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camberwell beauty butterfly by Andy
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Nikon D5000. Sigma 105mm macro lens. 1/100 f11 iso200. Integral  diffused flash. Cullmann shoulder pod. 15/08/2015.

Camberwell Beauty Butterfly

(Nymphalis Antiopa)

I had some Camberwell Beauty also known as "Mourning Cloak" larvae on order for a few years but in the end, I agreed to change to pupae for an extra cost. I enjoyed seeing and filming these large attractive butterflies and liked how they rested as a group in the night sheltering under my buddleia cuttings even stroking each other with their legs. The Camberwell Beauty is a very handsome butterfly especially a freshly emerged specimen, I thought they were quite striking when it opens and flashes its wings when alarmed. Wishing I had more time to film them I released most of my butterflies knowing they did not have many days left.

The Camberwell Beauty Butterfly is a rare migrant to the UK and as an overwintering butterfly rarely survive our winters. The wingspan is large 60-70mm the males are smaller.
The upper-wings are dark brownish maroon with a pale yellow margin around the edges of the wings, separating the maroon and yellow with iridescent blue spots on black. The underside of the wings is blackish brown with a pale yellow margin and well camouflaged when at rest with wings closed.  I even thought one had escaped for two days because I could not find it resting. Like most larvae that feed gregariously, the eggs are laid in a cluster around a twig feeding on willows, elms, poplars and other trees.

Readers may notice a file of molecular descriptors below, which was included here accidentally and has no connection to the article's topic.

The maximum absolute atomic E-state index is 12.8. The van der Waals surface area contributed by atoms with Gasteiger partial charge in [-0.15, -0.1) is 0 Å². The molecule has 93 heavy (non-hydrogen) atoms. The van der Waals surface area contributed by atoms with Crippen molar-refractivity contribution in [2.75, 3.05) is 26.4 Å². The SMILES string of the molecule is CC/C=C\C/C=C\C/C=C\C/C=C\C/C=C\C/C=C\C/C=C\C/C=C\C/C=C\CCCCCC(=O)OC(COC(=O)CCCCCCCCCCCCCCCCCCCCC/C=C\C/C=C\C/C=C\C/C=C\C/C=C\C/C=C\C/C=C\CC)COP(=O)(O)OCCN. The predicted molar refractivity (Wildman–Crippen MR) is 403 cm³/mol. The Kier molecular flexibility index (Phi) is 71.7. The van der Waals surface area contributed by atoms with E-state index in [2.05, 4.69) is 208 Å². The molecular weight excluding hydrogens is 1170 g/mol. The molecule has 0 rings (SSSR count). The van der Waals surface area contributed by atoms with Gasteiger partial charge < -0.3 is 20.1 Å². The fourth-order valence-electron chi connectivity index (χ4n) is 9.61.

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Photography:  This is not the easiest of butterflies to film at first many of my photographs of this lovely butterflies maroon coloured wings were too dark almost black it depends on the angle and the lighting. I remember my son asking where does that maroon colour come from when I showed him my pictures on my camera because he thought it was a black butterfly. I found diffused integral flash worked well or my ring flash although this can look flat showing no shadows.

Andy Newman Images©